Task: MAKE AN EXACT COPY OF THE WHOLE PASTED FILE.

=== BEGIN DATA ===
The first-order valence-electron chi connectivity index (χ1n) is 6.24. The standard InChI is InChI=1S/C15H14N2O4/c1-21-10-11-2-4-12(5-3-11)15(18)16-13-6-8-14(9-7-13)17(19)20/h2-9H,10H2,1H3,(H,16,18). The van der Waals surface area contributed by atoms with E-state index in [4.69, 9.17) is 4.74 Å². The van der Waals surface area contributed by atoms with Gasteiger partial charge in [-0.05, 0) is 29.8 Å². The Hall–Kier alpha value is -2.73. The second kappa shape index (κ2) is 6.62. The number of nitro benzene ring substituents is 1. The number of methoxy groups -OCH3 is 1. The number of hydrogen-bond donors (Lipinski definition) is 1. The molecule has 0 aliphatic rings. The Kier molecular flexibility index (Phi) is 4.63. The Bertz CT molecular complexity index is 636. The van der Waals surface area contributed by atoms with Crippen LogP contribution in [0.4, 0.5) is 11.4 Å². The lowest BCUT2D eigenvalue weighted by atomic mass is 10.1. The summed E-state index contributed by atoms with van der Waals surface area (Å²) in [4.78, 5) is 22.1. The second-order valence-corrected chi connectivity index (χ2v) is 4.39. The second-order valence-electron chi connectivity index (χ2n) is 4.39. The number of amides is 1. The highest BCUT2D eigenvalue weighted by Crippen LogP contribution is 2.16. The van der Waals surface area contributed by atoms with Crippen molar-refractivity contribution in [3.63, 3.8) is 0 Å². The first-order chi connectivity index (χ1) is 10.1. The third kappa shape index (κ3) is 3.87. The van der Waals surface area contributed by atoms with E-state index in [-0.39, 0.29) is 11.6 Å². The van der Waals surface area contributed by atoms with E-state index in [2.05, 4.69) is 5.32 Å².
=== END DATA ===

The first-order valence-electron chi connectivity index (χ1n) is 6.24. The standard InChI is InChI=1S/C15H14N2O4/c1-21-10-11-2-4-12(5-3-11)15(18)16-13-6-8-14(9-7-13)17(19)20/h2-9H,10H2,1H3,(H,16,18). The van der Waals surface area contributed by atoms with E-state index in [4.69, 9.17) is 4.74 Å². The van der Waals surface area contributed by atoms with Gasteiger partial charge in [-0.05, 0) is 29.8 Å². The Hall–Kier alpha value is -2.73. The second kappa shape index (κ2) is 6.62. The number of nitro benzene ring substituents is 1. The number of methoxy groups -OCH3 is 1. The number of hydrogen-bond donors (Lipinski definition) is 1. The molecule has 0 aliphatic rings. The Kier molecular flexibility index (Phi) is 4.63. The Bertz CT molecular complexity index is 636. The van der Waals surface area contributed by atoms with Crippen LogP contribution in [0.4, 0.5) is 11.4 Å². The lowest BCUT2D eigenvalue weighted by atomic mass is 10.1. The summed E-state index contributed by atoms with van der Waals surface area (Å²) in [4.78, 5) is 22.1. The second-order valence-corrected chi connectivity index (χ2v) is 4.39. The second-order valence-electron chi connectivity index (χ2n) is 4.39. The number of amides is 1. The highest BCUT2D eigenvalue weighted by Crippen LogP contribution is 2.16. The van der Waals surface area contributed by atoms with Crippen molar-refractivity contribution in [3.63, 3.8) is 0 Å². The first-order chi connectivity index (χ1) is 10.1. The third kappa shape index (κ3) is 3.87. The van der Waals surface area contributed by atoms with E-state index in [-0.39, 0.29) is 11.6 Å². The van der Waals surface area contributed by atoms with E-state index in [2.05, 4.69) is 5.32 Å².